December 13, 2017
December - Edmonton Market Update
December 8, 2017
Things to do in Edmonton this month
Zoominescence (Dec. 1 – 31)
Celebrate the Season (Dec. 7 – 23)
Choir! Choir! Choir! (Dec. 11)
A Christmas Peril Food Bank Benefit (Dec. 15)
Glow-in-the-dark Axe Throwing (Dec. 23 – Jan. 7)
Shumka’s Nutcracker (Dec. 29 – 30)
Salute to Vienna (Dec. 30)
November 30, 2017
NEW MORTGAGE QUALIFICATION RULES
Qualifying for a mortgage has never been a breeze and it’s about to get much harder.
In mid-October, the federal government announced changes to mortgage qualification rules and a more stringent “stress test” for uninsured mortgages for those with a 20 per cent or higher down payment.
The biggest impact these changes will have is on purchasing power and housing affordability. Rate Hub, a rate comparison website, looked at two different financial scenarios to compared what a family could afford to buy before and after the new rules.
Before the changes, a buyer could borrow roughly the equivalent of seven times their yearly income. With the new rules, that has been reduced to slightly more than five times their yearly income.
In practice, the new rules means that homebuyers have had their buying power slashed by about 20 per cent.
The latest stress test comes after several other rule changes this year in the real estate market that have been met with equal criticism. Earlier this fall, borrowers with less than 20 per cent down payments were affected and, now, the focus has turned to those with 20 per cent or more down payment.
The idea, regulators explain, is to help protect banks and ensure that everyone – no matter how much money they’ve initially put down – have to undergo a stress test before borrowing.
Banks are competitive and, to drive business, do not want to offer below-market rates and mortgages if other banks are doing so. By making it a federal regulation, it means that all banks have to be on board – levelling the playing field and reducing risks from uninsured mortgages all around.
For homebuyers, however, it means that some properties are now out of financial reach which brings up all sorts of issues of housing affordability because people will no longer qualify to borrow as much money as previously.
Experts say that the new measure will hit the real estate market like a sledgehammer by driving down prices. Others believe it is a good change and will equalize the market over time.
The changes come into effect on January 1, 2018.
November 24, 2017
FALL BACK TO GOOD HABITS: HEALTH FOR YOU AND YOUR HOME
Bustling winds, rainy days, and stormy nights are now solidly upon us with few hints left of warmer times left.
Do not despair, with the shift of seasons comes a chance for change for both you and your home. Take the right steps for you and your family to be happy and well.
November 15, 2017
November - Edmonton Market Update
November 8, 2017
Stylish floor lamp design ideas
Floor lamps are essential not only for its function but also for creating a statement or design element in your living room. Here are just some stylish floor lamps to decorate your home.
November 2, 2017
Bank of Canada's interest rate spike: What does it means for homeowners with mortgages?
The Bank of Canada hiked interest rates twice this summer and the increases come at a time when many Canadians are struggling to pay off debt.
First, in July, the bank announced a raise from 0.5 to 0.75 per cent and then, at the beginning of September, hiked rates again to a full one percentage point. A report by TransUnion last year estimated that if interest rates were raised by one percentage point, 700,000 Canadian households would face serious financial ramifications.
Those most affected by the interest increases are those paying back debt — such as Canadians with mortgages. According to Scott Hannah, the president and CEO of the Credit Counselling Society of British Columbia, new homeowners who have just taken out a large mortgage are the most vulnerable to the changes.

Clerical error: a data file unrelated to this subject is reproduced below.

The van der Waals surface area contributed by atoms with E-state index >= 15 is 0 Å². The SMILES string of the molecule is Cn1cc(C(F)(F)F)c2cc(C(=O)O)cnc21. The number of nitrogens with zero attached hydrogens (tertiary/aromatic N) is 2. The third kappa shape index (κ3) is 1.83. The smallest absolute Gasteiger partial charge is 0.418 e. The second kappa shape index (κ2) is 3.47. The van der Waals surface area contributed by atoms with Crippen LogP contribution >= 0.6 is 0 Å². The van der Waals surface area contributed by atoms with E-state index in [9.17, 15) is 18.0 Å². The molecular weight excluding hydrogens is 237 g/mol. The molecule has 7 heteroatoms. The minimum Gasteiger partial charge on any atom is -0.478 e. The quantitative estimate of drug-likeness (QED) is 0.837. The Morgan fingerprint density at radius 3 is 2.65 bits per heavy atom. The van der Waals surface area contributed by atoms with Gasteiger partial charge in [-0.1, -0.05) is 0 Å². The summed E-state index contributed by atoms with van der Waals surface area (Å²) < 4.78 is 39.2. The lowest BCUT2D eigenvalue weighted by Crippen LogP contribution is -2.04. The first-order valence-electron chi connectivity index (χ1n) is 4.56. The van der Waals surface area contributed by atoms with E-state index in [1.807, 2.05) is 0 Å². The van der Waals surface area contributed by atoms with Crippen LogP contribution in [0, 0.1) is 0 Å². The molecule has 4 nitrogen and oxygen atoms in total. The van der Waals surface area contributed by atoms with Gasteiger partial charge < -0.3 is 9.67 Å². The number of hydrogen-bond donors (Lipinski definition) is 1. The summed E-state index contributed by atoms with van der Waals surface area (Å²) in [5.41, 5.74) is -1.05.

His recommendation is to try to pay off debts as quickly as possible to avoid future interest hikes or, in the case where that is not possible, to try to switch to a fixed-rate mortgage to mitigate against economic ups-and-downs.
After the latest hike, the Forum Poll found that a third of Canadians fear the proposed change will negatively impact their finances — especially those in British Columbia, Alberta and Ontario.
The bank’s announcement has been met with vehement criticism, especially as the Canadian dollar continued to slip, and some experts say the bank may well pause the interest rate hikes for now. Others, however, are adamant that the rises will continue and that it is up to individual Canadians to do the best they can to safeguard their finances.
The Bank of Canada is expected to finalize its plans in the coming weeks but, even if the most recent spike is held off, that will not necessarily mean an end to raising rates for the year, experts say.
October 26, 2017
The real deal: School rankings and House prices
The relationship between the quality of a school district and real estate prices in the neighbourhood is a bit of a “chicken-and-the-egg” question.
The highest-ranking school districts tend to have higher house prices than less sought-after districts. At the same time, more affluent homeowners often live in more popular school districts. It’s not always clear which is the motivating factor: do school districts influence house prices or vice versa?
Regardless of which came first, at the end of the day, the fact remains: schools that have higher rankings are, on average, in neighbourhoods with higher real estate values. According to a survey by the Ontario real estate brokerage TheRedPin, homeowners pay a premium of between 20 to 36 per cent for living in proximity to the best schools in Toronto.
91 per cent of prospective homebuyers said that school rankings were important in their search, according to a survey by Realtor.com®, and 60 per cent of buyers said they would pay above their budget to live in their desired school catchment.
Why are schools so influential?
In large part, it comes down to the age-old search for better education and opportunities for the next generation. Parents will sacrifice a lot to improve their offspring’s future and a higher-ranking school is part of that.
It’s also a matter of convenience. Once you have your heart set on a school, it’s a huge time-saver to live a bus ride or walk away. The same Realtor.com® survey found that more than half of buyers are willing to give up other comforts – such are more room or proximity to shopping centres – in exchange for living in the right school catchment.